Perifosine (NSC 639966) is a synthetic, substituted heterocyclic alkylphosphocholine that acts primarily at the cell membrane targeting signal transduction pathways. Early clinical trials were limited because of dose-limiting gastrointestinal toxicity, and parenteral dosing of this class of agents is not possible because of their hemolytic properties; therefore, related compounds with an improved therapeutic index were developed. Toxicity was minimized and efficacy improved by using a loading dose/maintenance dose schedule, and therefore, this schedule was carried into clinical trials. This phase I trial enrolled 42 patients with incurable solid malignancies. The starting doses were 100 mg p.o. × four doses (every 6 hours) load followed by a 50 mg p.o. once daily maintenance dose with escalation of either component in successive dose levels. No treatment related deaths occurred. The maximum-tolerated dose was determined to be 150 mg p.o. × four doses load and 100 mg p.o. once daily maintenance. Dose-limiting toxicities such as nausea, diarrhea, dehydration, and fatigue were seen early during the loading phase and were surmountable with the use of prophylactic 5-HT3 receptor antagonists, dexamethasone, and loperamide. Toxicities during the chronic phase were difficult to manage and, given that pharmacokinetic data showed biologically active serum concentrations (based on preclinical data), raised the question of less frequent maintenance dosing. Pharmacokinetic data confirmed the maintenance of stable drug levels with chronic dosing and the long half-life. One partial response was seen, as were multiple patients with stable disease beyond course 2. These results suggest perifosine activity in sarcoma and perhaps renal cell carcinoma (stable disease in two patients who continued for 6 and 14 courses), thus justifying additional investigation of this agent in a phase II sarcoma trial.
Perifosine (NSC 639966) is a synthetic, substituted heterocyclic alkylphosphocholine analogue that acts primarily at the cell membrane targeting signal transduction pathways. The first phosphocholine compounds synthesized were analogues of two lysophosphatidylcholine. Subsequent work by Hilgard et al. (1) in 1993 showed that the glycerol moiety was not an essential structural element and that alkylphosphocholines exerted similar antitumor effects. Hexadecyclphosphocholine (miltefosine) emerged as the prototype of this class, showing antitumor activity in vitro against a variety of human cell lines [breast (MDA-MB-231), prostate (PC-3), colon (KM12), lung (HOP-92), and melanoma (M14)] and in vivo against 7,12-dimethylbenz(a)anthracene-induced rat mammary tumors (2) , PC3 xenografts (National Cancer Institute data), and others. Early clinical trials were limited because of dose-limiting gastrointestinal toxicity and parenteral dosing of this class of agents is not possible because of their hemolytic properties (2) ; therefore, related compounds with an improved therapeutic index were developed. Because some of the side effects observed with miltefosine were consistent with parasympathomimetic effects, it was theorized that the metabolite, phosphocholine, might be involved. Thus, synthetic efforts replaced the choline moiety with a heterocyclic nitrogen reducing emetogenic potential (3 , 4) .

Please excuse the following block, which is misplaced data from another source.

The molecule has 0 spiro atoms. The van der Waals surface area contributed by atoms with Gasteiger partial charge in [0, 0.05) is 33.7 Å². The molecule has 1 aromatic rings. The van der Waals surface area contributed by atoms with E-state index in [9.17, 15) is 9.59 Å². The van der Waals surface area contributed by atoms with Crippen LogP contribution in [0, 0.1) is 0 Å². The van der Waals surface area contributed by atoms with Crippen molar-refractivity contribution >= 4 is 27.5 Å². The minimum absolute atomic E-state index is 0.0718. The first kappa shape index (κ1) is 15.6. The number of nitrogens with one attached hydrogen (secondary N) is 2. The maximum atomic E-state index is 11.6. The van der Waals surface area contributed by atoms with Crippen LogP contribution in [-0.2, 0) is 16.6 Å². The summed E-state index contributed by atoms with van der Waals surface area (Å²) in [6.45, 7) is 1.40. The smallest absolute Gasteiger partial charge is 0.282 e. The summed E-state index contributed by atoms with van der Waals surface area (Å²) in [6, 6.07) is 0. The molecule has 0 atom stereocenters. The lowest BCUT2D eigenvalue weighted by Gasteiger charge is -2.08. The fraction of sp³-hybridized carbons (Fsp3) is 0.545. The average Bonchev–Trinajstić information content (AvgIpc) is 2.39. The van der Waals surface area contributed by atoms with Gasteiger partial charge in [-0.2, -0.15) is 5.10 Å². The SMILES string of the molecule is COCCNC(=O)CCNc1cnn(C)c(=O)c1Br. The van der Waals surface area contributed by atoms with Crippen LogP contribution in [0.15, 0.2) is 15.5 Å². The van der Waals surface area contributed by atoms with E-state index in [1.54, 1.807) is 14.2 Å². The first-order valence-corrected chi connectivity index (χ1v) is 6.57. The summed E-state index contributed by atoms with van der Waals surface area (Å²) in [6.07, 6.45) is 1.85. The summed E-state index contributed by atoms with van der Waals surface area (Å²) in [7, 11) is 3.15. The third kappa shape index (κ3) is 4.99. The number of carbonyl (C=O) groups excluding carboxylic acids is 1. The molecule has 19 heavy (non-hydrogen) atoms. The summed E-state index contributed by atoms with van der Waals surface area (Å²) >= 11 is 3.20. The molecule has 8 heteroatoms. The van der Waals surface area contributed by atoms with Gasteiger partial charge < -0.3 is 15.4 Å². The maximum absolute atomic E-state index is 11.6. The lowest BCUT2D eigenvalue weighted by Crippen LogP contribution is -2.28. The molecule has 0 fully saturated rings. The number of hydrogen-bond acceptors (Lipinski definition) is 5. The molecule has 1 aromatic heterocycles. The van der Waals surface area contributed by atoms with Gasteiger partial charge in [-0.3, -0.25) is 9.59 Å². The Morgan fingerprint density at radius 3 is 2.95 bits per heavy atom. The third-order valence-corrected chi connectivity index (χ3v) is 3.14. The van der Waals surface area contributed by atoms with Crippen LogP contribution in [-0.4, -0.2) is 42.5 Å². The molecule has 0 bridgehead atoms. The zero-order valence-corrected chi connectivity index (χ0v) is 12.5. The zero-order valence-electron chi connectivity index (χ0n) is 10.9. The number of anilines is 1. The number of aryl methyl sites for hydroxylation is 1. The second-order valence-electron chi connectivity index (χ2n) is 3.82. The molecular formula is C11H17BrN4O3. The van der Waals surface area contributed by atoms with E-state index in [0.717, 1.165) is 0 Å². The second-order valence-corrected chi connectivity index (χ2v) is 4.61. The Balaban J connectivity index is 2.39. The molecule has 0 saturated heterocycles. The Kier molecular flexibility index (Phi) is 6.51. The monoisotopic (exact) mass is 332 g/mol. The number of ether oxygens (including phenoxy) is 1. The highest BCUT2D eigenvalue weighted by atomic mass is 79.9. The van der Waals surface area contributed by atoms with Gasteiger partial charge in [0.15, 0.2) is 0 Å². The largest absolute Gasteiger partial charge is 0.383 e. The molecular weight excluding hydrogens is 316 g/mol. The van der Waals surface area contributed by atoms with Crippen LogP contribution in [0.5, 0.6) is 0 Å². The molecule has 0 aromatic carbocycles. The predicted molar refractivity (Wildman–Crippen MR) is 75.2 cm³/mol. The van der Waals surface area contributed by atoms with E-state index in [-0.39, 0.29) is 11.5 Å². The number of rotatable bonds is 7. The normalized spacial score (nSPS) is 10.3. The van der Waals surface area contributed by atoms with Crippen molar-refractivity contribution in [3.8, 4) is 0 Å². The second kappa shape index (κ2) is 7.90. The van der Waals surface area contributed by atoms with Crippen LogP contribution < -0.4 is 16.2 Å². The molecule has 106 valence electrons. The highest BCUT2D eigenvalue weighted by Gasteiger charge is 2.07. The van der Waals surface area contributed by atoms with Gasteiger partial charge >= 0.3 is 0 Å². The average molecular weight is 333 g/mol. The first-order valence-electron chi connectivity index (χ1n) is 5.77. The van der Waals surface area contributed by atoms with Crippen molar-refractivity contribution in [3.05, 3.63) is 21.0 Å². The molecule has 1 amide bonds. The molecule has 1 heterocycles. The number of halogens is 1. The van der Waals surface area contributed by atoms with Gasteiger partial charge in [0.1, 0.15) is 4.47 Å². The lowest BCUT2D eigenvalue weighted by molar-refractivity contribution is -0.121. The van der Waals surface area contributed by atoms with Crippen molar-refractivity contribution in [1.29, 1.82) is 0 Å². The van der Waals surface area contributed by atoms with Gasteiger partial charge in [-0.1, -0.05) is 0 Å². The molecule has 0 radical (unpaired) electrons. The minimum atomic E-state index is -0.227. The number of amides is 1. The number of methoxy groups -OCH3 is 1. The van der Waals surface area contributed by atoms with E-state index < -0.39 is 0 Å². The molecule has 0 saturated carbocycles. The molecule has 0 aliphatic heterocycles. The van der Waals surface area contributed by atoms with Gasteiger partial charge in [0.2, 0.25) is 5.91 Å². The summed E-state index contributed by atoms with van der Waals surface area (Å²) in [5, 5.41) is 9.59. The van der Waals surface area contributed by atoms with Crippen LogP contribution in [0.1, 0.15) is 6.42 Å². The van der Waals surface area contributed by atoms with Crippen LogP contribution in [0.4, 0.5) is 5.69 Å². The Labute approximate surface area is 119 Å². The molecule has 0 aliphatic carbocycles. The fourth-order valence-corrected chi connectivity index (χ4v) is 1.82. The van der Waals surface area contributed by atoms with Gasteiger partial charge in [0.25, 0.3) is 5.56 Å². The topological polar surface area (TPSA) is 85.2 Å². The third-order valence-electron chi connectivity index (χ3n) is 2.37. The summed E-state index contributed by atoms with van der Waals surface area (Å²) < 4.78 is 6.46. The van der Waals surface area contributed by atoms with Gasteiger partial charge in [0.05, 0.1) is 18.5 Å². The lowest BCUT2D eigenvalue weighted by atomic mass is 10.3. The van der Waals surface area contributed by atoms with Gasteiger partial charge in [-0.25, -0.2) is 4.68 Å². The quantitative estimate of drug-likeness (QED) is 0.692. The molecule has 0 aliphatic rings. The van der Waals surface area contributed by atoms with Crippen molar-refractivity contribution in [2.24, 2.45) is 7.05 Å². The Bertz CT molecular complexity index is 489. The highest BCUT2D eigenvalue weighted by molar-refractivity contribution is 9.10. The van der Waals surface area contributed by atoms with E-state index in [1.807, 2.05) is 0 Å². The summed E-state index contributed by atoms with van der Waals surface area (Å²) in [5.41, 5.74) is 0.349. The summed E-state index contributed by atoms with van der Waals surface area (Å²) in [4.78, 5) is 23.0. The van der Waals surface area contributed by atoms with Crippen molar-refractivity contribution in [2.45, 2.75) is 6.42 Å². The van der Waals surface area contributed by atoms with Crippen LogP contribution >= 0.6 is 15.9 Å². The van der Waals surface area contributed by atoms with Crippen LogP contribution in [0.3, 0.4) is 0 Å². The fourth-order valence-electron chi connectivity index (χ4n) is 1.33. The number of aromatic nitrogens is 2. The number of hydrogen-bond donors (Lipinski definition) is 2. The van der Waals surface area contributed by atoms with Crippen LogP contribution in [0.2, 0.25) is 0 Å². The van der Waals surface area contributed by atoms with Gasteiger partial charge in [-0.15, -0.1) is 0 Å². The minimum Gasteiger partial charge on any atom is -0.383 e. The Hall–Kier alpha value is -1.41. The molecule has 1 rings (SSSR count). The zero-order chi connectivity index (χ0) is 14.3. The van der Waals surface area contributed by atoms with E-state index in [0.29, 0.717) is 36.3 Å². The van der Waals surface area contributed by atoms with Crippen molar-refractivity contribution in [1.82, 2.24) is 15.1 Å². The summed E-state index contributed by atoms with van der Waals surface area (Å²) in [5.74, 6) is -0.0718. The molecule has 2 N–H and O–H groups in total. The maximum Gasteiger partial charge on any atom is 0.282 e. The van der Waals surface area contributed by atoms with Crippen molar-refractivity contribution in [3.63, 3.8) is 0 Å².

Perifosine is a miltefosine derivative with a longer alkyl chain and a piperidine head group, which has improved bioavailability, decreased emetogenic capability, and more activity in preclinical models when compared with miltefosine (ref. 2 ; Fig. 1⇓ ). In vitro activity was seen in various assay systems against human KB (squamous), murine L1210 cell lines (leukemia), LU65A (lung), LNCaP (prostate), PC-1 (lung), hep-2 (larynx), and others (IB +5). In vitro, perifosine caused cell kill at low concentrations in several larynx (IB), colon (IB +2), breast (IB +2), and pancreas cell lines. The majority of in vivo data with perifosine comes from its usage in various doses and schedules in autochthonous tumors in Sprague Dawley rats bearing 7,12-dimethylbenz(a)anthracene-induced breast cancers (2 , 5) . Single oral (loading) dose therapy with high-dose perifosine (68.1 mg/kg) caused growth inhibition for ∼14 days (2) . Daily oral treatments (for 25 days) at lower doses (2.5 to 46.4 mg/kg) caused growth inhibition at all doses tested with the onset of response being dose related. Responses persisted for >20 days after termination of therapy without clear dose-response relationship over this range (2) . Given these results, a combination of loading dose followed by a lower daily maintenance dose schedule was explored and achieved complete regressions over the entire study period without compromising gastrointestinal tolerability. Hilgard et al. (2) note that there was no significant difference between a maintenance dose of 1.47 and 2.15 mg/kg, implying a lower, more tolerable maintenance dose could be used. This data, together with pharmacokinetic modeling done at the National Cancer Institute, prompted the schedules used in both phase I trials conducted in the United States.